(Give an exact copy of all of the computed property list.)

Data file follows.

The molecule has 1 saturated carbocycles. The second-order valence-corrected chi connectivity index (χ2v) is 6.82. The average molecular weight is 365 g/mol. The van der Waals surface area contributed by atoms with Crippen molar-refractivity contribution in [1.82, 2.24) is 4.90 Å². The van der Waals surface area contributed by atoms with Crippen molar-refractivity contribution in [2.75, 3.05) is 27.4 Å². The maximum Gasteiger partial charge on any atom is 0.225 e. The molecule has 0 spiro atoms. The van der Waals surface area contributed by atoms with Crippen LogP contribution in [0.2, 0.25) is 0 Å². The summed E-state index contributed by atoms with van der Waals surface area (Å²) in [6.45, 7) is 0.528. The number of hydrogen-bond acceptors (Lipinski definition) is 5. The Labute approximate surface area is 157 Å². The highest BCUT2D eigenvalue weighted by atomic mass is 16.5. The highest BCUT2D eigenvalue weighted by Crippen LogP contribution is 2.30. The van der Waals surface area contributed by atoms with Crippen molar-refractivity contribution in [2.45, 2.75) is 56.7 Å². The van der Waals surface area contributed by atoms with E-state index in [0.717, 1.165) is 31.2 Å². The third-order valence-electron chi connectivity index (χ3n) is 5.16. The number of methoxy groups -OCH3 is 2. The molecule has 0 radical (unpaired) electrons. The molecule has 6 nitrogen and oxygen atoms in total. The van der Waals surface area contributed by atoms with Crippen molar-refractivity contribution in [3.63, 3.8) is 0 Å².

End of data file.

The molecule has 1 saturated carbocycles. The second-order valence-corrected chi connectivity index (χ2v) is 6.82. The average molecular weight is 365 g/mol. The van der Waals surface area contributed by atoms with Crippen molar-refractivity contribution in [1.82, 2.24) is 4.90 Å². The van der Waals surface area contributed by atoms with Crippen molar-refractivity contribution in [2.75, 3.05) is 27.4 Å². The maximum Gasteiger partial charge on any atom is 0.225 e. The molecule has 0 spiro atoms. The van der Waals surface area contributed by atoms with Crippen LogP contribution in [0.2, 0.25) is 0 Å². The summed E-state index contributed by atoms with van der Waals surface area (Å²) in [6.45, 7) is 0.528. The number of hydrogen-bond acceptors (Lipinski definition) is 5. The Labute approximate surface area is 157 Å². The highest BCUT2D eigenvalue weighted by atomic mass is 16.5. The highest BCUT2D eigenvalue weighted by Crippen LogP contribution is 2.30. The van der Waals surface area contributed by atoms with Crippen molar-refractivity contribution in [2.45, 2.75) is 56.7 Å². The van der Waals surface area contributed by atoms with E-state index in [0.717, 1.165) is 31.2 Å². The third-order valence-electron chi connectivity index (χ3n) is 5.16. The number of methoxy groups -OCH3 is 2. The molecule has 0 radical (unpaired) electrons. The molecule has 6 nitrogen and oxygen atoms in total. The van der Waals surface area contributed by atoms with Crippen molar-refractivity contribution in [3.63, 3.8) is 0 Å².